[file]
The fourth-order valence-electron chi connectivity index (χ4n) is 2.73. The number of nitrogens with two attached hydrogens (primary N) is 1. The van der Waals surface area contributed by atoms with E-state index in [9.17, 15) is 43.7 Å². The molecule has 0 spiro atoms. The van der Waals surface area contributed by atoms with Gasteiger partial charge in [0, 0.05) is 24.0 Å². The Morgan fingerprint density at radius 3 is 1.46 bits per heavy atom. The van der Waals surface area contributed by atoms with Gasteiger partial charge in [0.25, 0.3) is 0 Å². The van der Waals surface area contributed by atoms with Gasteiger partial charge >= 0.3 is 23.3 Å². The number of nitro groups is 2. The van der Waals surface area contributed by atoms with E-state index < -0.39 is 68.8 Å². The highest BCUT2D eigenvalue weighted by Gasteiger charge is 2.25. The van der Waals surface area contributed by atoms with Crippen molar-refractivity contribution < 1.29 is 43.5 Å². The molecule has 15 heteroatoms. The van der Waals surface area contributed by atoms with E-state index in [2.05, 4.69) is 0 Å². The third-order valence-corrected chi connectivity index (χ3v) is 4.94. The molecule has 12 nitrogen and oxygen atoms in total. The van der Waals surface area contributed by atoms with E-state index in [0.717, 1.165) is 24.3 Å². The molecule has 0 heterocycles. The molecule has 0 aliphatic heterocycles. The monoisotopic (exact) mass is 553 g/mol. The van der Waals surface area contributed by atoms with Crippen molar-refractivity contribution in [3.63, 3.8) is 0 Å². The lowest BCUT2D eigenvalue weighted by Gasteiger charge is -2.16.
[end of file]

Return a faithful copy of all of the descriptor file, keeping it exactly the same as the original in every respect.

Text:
The fourth-order valence-electron chi connectivity index (χ4n) is 2.73. The number of nitrogens with two attached hydrogens (primary N) is 1. The van der Waals surface area contributed by atoms with E-state index in [9.17, 15) is 43.7 Å². The molecule has 0 spiro atoms. The van der Waals surface area contributed by atoms with Gasteiger partial charge in [0, 0.05) is 24.0 Å². The Morgan fingerprint density at radius 3 is 1.46 bits per heavy atom. The van der Waals surface area contributed by atoms with Gasteiger partial charge in [0.25, 0.3) is 0 Å². The van der Waals surface area contributed by atoms with Gasteiger partial charge >= 0.3 is 23.3 Å². The number of nitro groups is 2. The van der Waals surface area contributed by atoms with E-state index < -0.39 is 68.8 Å². The highest BCUT2D eigenvalue weighted by Gasteiger charge is 2.25. The van der Waals surface area contributed by atoms with Crippen molar-refractivity contribution < 1.29 is 43.5 Å². The molecule has 15 heteroatoms. The van der Waals surface area contributed by atoms with E-state index in [2.05, 4.69) is 0 Å². The third-order valence-corrected chi connectivity index (χ3v) is 4.94. The molecule has 12 nitrogen and oxygen atoms in total. The van der Waals surface area contributed by atoms with E-state index in [0.717, 1.165) is 24.3 Å². The molecule has 0 heterocycles. The molecule has 0 aliphatic heterocycles. The monoisotopic (exact) mass is 553 g/mol. The van der Waals surface area contributed by atoms with Crippen molar-refractivity contribution in [3.63, 3.8) is 0 Å². The lowest BCUT2D eigenvalue weighted by Gasteiger charge is -2.16.